Editorial Board   Guest Author

Ms. Murphy

Carolyn Murphy

Marketing Specialist, Revinate

Carolyn Murphy is a Marketing Specialist at Revinate, a San Francisco-based software company. Revinate helps hotels know more about their guests so they can deliver personalized experiences that create valuable relationships and lifelong customers.

Using guest data combined with Revinate's marketing engagement platform, hotels can better understand and engage their audiences, increasing loyalty and revenue. Over 25,000 of the world's leading hotels trust Revinate to help them reinvent the guest experience.

At Revinate, Ms. Murphy is responsible for content marketing, educational webinars, social media, and university relations. With experience in teaching English literature and composition at the college level, Ms. Murphy is passionate about learning and communication. She also enjoys helping others grow their knowledge and skills to become their best professional selves.

Ms. Murphy started her tech career in the booming startup scene in San Francisco. She has gained extensive experience with email marketing in both B2B and B2C capacities, marketing automation and personalization platforms, and she taught herself basic HTML and CSS.

Since joining Revinate, she has become fluent in online reputation management and has extensive knowledge of email marketing best practices for hospitality. She has also had the opportunity to speak to students in programs like the Michigan State University School of Hospitality Business.

Born in Silicon Valley, Ms. Murphy currently resides in San Francisco. She received her undergraduate degree from the University of California, Riverside and her master's degree from California College of the Arts in San Francisco.

Please visit http://www.revinate.com for more information.

Ms. Murphy can be contacted at +1 415-671-4703 or carrie@revinate.com

Coming up in December 2020...

Hotel Law: Protecting Guest Privacy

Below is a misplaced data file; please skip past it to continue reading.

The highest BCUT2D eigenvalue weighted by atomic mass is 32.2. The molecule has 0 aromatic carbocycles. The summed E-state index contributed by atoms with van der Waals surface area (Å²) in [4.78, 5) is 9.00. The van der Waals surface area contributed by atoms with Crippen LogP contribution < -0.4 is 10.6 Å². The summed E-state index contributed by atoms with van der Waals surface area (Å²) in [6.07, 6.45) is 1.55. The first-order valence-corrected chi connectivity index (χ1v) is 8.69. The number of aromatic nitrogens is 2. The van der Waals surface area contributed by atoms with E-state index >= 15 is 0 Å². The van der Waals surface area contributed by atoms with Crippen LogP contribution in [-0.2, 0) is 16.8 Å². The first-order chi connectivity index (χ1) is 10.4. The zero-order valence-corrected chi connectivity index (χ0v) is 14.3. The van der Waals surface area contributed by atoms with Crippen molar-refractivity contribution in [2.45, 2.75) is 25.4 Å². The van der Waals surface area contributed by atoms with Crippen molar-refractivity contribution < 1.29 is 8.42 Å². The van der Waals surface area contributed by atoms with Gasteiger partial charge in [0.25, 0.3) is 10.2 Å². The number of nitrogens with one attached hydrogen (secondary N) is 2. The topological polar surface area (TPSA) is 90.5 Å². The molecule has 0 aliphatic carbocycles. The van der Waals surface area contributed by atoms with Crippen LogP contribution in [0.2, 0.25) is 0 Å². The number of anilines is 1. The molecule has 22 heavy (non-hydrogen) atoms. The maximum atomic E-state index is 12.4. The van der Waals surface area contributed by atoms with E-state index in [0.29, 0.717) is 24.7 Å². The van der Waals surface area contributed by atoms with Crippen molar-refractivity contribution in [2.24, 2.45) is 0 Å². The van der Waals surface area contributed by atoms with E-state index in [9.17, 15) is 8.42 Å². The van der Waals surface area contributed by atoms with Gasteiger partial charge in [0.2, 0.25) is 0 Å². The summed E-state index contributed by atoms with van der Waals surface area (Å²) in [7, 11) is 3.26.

Every business is obligated to protect their customers from identity theft but unfortunately, data breaches have become all too common. In an effort to protect a guest's right to privacy and to safeguard their personal data, the European Union passed a General Data Protection Regulation (GDPR) that could hold hotels legally liable for any breaches that expose a customer's sensitive personal information. Though the GDPR only pertains to EU citizens' data, any international business that mishandles their data can be legally responsible. Another legal issue of concern is the fight involving hotel "resort fees." Several states attorney generals have recently filed suit against two major hotel chains in an effort to litigate this practice. Their suit alleges that these companies are "engaged in deceptive and misleading pricing practices and their failure to disclose fees is in violation of consumer protection laws." The suit seeks to force the hotel chains to advertise the true price of their hotel rooms. There are several other legal issues that the industry is being forced to address. Sexual harassment prevention in the workplace is still top of mind for hotel employers-particularly in New York and California, which now statutorily require harassment training. Hotels and motels in California will also soon be required to train all their employees on human trafficking awareness. Immigration issues are also of major concern to hotel employers, especially in the midst of a severe labor shortage. The government is issuing fewer H2B visas for low-skilled workers, as well as J-1 visas for temporary workers. Though there is little hope for any comprehensive immigration reform, hotel lobbying groups are actively seeking legal remedies to alleviate this problem. These are just a few of the critical issues that the December issue of the Hotel Business Review will examine in the area of hotel law.